The period between the mid-1830s and early 1920s witnessed the migration of some 3.7 million Africans, Chinese, Indians, Japanese, Melanesians, and other peoples throughout and beyond the colonial plantation world to work as laborers under long-term written and short-term oral contacts. Studies of this global labor migration over the last forty years have been heavily influenced by Hugh Tinker’s 1974 argument that the indentured labor system was essentially “a new system of slavery.” There has also been a propensity toward specialized and compartmentalized studies of the indentured experience in various parts of Africa, the Caribbean, the southwestern Indian Ocean, India, Southeast Asia, and Australasia, with a particular emphasis on systems of labor control and worker resistance. Recent scholarship reveals that this labor system began two decades earlier than previously believed, and illustrates the need to explore new topics and issues in more fully developed local, regional, and global contexts.
Richard B. Allen
China’s history in the past one hundred to two hundred years has been full of dramas, changes, progresses, and setbacks. This article navigates China’s trial-and-error process regarding accepting incoming Western technology, trade practices, institutions, and ideology/cosmology, things that were genuinely attractive to the Chinese elite but were at the same time largely incompatible with China’s own age-old, well-entrenched, and highly functional traditions. This set the stage for a difficult birth for modernity in China in comparison with neighboring Japan, for example, despite the fact that most ideas of learning from the West originated in China before traveling to Japan. The more progressive party inside the Chinese establishment was made of enlightened individuals who understood the costs and benefits associated with learning from the advanced West. The real challenge came from the question of how to reduce the cost and thus tip the balance in favor of accepting good things from the West. Given that Qing China had a small and cheap Confucian state that commanded only a tiny proportion of China’s wealth, to build a larger state from within became the precondition for China to learn from the West, a point that has only recently been recognized with the rise of the progressive California School and the decline of the groundless Oriental Despotism Hypothesis. It has become clear that much depended on China’s domestic conditions and internal timing, rather than external persuasion accompanied with an increasing degree of political violence that stemmed from Western military supremacy. It is thus not surprising that the 1839–1840 Opium War merely woke China up while the 1850 empire-wide social unrest started to change China from within. What followed was a combination of state rebuilding and economic modernization with or without external threat, a national obsession that continued until Deng Xiaoping’s reforms after 1980.
A resurgence of writings on labor in India in the 1990s occurred in a context when many scholars in the Anglo-American world were predicting the end of labor history. Over the last three decades, historical writing on labor in India has pushed old boundaries, opened up new lines of inquiry, unsettling earlier assumptions and frameworks. Teleological frames that saw industrialization leading to modernization were critiqued starting in the 1980s. Since then, historians writing on labor have moved beyond simple binaries between notions of the pre-modern/modern workforce to critically examine the conflictual processes through which histories of labor were shaped. With the opening up of the field, a whole range of new questions are being posed and old ones reframed. How do cultural formations shape the specificity of the labor force? How important are kinship, community, and caste ties in the making of working class lives and work culture? What defines the peculiarities of different forms of work at different sites: plantations and mines, factories and domestic industries, the “formal” and the “informal” sectors? What were the diverse ways in which work was regulated and workers disciplined? What were the ritual and cultural forms in which workers negotiated the conditions of their work? How does the history of law deepen an understanding of the history of labor? Studies on mobility and migration, on law and informality, on culture and community, on everyday actions and protest have unraveled the complex interconnections—global and local—through which the lives of labor are made and transformed.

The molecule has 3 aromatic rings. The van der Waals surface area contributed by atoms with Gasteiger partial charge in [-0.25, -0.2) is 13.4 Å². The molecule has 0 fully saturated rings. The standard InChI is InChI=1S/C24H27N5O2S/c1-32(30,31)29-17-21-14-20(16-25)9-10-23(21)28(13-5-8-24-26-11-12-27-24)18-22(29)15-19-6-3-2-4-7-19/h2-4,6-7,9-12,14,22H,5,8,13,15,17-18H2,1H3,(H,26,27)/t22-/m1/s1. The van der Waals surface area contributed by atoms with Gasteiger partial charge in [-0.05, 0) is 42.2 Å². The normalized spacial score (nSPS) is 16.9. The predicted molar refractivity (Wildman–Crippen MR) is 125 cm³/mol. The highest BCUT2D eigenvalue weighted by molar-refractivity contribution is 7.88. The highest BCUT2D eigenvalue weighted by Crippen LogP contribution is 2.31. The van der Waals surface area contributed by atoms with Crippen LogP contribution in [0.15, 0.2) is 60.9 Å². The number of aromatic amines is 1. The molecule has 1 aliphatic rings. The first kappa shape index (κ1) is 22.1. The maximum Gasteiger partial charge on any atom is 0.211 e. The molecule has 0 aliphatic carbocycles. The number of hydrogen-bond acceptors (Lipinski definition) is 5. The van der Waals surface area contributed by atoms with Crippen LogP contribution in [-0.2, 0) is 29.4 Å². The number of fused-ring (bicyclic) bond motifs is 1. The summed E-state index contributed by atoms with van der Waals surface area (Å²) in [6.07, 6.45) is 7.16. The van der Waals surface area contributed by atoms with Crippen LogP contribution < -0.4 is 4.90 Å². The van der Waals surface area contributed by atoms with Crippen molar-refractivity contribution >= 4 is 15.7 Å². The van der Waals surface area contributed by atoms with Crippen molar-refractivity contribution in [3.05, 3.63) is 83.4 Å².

Various forms of labor obligation, coercion, and oppression existed in colonial India, but the supposed dichotomy between “free” and “unfree” labor was rarely absolute. European slave-trafficking, internal trades in women and children, domestic slavery, caste-based obligations for agricultural and other labor, and capitalist systems such as indenture represented distinct but overlapping forms of “unfree” labor in the South Asian context. Enslaved Indians were exported to various European colonial possessions in the 17th and 18th century or provided domestic services within the homes of both the European and Indian elites. Meanwhile, various preexisting local labor relationships such as begar, caste-based obligation, and debt bondage involved elements of coercion, control, and ownership that mirrored some of the characteristics of slavery. These underwent significant changes in the colonial period, as the colonial state both tapped into and sought to reshape the Indian labor market to suit the needs of the imperial capitalist economy.